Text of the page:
Thursday, December 17, 2009

Judges as Jurors - For Real

By John DiMotto

Judges routinely act as jurors multiple times every day. When we decide a motion or conduct any hearing that requires us to evaluate credibility and make findings of fact, we are functioning as a one person jury. So what happens if a judge is called to jury duty? Is a judge automatically disqualified as a result of his/her profession? The answer is a resounding "NO." Judges, just like everyone else can be called to jury duty and serve on a jury.

In Wisconsin, just about everyone is qualified to serve on a jury. (Exceptions: Those under 18 yrs of age, those who are not US citizens, those who are not able to understand English, a person convicted of a felony who has not had his/her civil rights restored.) I have been summoned four times in my life and one time, in 1994, I was selected to serve on a jury. My wife, Judge Jean DiMotto, has also been summoned and has served on a jury. As a prosecutor in the 1980's, Court of Appeals Judge Patricia Curley served on a jury for one of my cases.

Now you might ask, why would lawyers or parties to a lawsuit want a judge to serve on the jury? (Some people are of the opinion that if a party wanted a judge to decide the case they would not ask for a jury.) I believe the reason a judge is left on a jury panel is because the judge understands the process and can put aside sympathy, prejudice and passion more easily than others and arrive at a decision based on the facts and law without extraneous distractions (ie the media, community sentiment about the case, etc.) We are in the business of making decisions - fairly and impartially - and can assist the jury to do the same. Judges on the jury can help focus the jury on what is important and make sure that the law is applied to those facts found by the jury. In the jury room, the judge should not be a super juror and should not take over the deliberations. In the case I served on, I was not the foreperson, I insisted that we vote by secret ballot and I spent most of my time listening to the jury discussions. I was careful not to take over the discussion but only added to the discussion in response to specific questions put to me.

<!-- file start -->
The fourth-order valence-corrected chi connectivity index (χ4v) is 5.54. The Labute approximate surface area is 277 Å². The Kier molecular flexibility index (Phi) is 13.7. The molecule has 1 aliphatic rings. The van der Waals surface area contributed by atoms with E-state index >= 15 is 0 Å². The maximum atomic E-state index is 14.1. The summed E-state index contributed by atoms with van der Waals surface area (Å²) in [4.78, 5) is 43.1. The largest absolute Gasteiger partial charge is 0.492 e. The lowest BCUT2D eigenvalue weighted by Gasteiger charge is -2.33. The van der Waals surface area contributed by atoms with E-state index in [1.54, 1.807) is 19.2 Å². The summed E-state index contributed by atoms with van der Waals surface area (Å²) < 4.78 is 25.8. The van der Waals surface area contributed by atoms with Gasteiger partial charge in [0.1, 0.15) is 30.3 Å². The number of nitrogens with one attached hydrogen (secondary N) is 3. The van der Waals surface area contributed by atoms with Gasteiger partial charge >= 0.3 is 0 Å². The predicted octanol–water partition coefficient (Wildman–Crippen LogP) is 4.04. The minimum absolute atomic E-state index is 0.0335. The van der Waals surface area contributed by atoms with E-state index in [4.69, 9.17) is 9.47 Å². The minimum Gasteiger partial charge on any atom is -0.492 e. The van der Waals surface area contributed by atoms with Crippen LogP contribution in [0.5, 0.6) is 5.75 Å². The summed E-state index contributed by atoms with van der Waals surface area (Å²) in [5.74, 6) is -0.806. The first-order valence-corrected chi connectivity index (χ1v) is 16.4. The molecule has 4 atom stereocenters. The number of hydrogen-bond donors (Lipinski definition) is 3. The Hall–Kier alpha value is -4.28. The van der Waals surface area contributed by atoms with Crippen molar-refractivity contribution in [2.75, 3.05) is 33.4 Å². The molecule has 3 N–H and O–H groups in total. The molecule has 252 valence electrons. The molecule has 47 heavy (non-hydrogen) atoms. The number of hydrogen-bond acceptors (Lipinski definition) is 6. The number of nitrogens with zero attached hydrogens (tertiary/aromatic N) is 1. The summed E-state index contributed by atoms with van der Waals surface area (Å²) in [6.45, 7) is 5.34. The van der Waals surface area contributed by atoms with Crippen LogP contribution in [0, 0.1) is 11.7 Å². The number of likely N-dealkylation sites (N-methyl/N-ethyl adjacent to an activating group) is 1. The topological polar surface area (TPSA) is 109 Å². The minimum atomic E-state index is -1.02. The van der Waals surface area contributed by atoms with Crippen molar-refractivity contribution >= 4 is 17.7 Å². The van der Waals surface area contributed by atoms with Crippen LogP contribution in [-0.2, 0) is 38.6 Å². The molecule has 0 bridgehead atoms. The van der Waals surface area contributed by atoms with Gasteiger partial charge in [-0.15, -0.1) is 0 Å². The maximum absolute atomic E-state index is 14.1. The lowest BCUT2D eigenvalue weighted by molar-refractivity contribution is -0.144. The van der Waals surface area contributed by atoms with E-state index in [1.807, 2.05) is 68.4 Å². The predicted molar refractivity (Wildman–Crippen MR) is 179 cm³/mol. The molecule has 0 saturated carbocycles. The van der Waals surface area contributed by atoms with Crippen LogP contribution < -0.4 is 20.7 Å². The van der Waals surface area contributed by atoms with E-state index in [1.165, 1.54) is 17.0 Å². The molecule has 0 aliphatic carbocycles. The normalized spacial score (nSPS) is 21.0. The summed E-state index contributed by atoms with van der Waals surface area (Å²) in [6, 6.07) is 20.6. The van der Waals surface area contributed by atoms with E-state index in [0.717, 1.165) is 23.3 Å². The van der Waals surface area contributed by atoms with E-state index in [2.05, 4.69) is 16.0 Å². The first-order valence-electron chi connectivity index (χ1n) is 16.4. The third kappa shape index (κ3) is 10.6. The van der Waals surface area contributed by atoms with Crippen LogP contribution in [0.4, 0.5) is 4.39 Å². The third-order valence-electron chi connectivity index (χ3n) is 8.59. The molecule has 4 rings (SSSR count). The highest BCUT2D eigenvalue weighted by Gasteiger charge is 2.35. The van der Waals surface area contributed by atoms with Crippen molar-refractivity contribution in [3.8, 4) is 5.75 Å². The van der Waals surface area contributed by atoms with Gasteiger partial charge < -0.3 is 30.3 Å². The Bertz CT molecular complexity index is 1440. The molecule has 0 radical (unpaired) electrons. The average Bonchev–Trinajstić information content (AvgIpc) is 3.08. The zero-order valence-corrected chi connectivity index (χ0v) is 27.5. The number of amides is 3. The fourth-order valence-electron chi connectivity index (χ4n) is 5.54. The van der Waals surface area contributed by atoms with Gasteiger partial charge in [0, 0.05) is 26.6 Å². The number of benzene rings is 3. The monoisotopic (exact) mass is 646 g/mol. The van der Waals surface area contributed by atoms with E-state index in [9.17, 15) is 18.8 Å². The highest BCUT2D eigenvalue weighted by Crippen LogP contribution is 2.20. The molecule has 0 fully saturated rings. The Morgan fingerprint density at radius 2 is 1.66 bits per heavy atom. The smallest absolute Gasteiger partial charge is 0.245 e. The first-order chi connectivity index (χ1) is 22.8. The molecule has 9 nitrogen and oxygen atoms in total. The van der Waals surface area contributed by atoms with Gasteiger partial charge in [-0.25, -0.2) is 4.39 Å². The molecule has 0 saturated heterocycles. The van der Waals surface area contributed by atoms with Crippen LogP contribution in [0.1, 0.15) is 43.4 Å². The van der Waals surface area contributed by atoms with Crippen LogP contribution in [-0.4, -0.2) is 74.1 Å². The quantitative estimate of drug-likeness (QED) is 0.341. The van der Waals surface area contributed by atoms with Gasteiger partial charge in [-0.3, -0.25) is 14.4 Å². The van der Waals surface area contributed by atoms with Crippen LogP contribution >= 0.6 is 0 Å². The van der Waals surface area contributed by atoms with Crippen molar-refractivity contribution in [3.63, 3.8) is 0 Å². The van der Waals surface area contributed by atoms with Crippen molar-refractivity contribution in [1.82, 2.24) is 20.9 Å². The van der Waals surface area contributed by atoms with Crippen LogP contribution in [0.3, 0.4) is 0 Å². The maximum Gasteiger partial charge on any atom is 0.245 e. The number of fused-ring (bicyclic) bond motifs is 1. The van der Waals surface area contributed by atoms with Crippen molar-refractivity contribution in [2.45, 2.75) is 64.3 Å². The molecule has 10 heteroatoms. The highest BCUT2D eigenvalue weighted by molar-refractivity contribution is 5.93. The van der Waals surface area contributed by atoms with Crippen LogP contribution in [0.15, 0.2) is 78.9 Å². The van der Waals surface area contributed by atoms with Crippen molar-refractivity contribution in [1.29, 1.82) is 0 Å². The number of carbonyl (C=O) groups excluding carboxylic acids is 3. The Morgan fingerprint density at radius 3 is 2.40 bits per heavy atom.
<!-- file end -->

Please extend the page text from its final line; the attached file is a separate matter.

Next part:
Perhaps the most important lesson I learned is how great the jury system truly is. Jurors approach their task with sincerity and poise and grace with a full understanding of the awesome responsibility entrusted to them. They take nothing for granted and want to do the right thing within the instructions of law for the case. Being on a jury inspired me and helped make me a better judge.

Should judges be allowed to serve on juries. Absolutely.

1 comment:

  1. I agree with John's sentiments, but would hasten to add this: If I found myself on a jury, I would assume the parties ran out of strikes.

    People often ask me how likely it is that they will get on a jury. They assume the chances are nil because one party or the other will not want them on the jury. The person is a doctor or a priest or probation officer or college professor or the sister-in-law of a police captain, and therefore they assume that one party or the other will strike them. And I say to them, it all depends on whether there are others on that panel that the lawyers like less -- it just depends on whether they have enough strikes.

    I've never made it to a jury (been in the pool twice), and I've had judges sit on jury panels in my courtroom (including Charles Clevert and Dennis Moroney) and they've never made it onto a panel, either.

    I'd be interested to hear what veteran trial lawyers say, but my hunch is that lawyers are afraid of having a judge on the panel because the judge will have a natural tendency to lead the deliberations and citizens will have a natural inclination to follow the judge.

    Good post, John.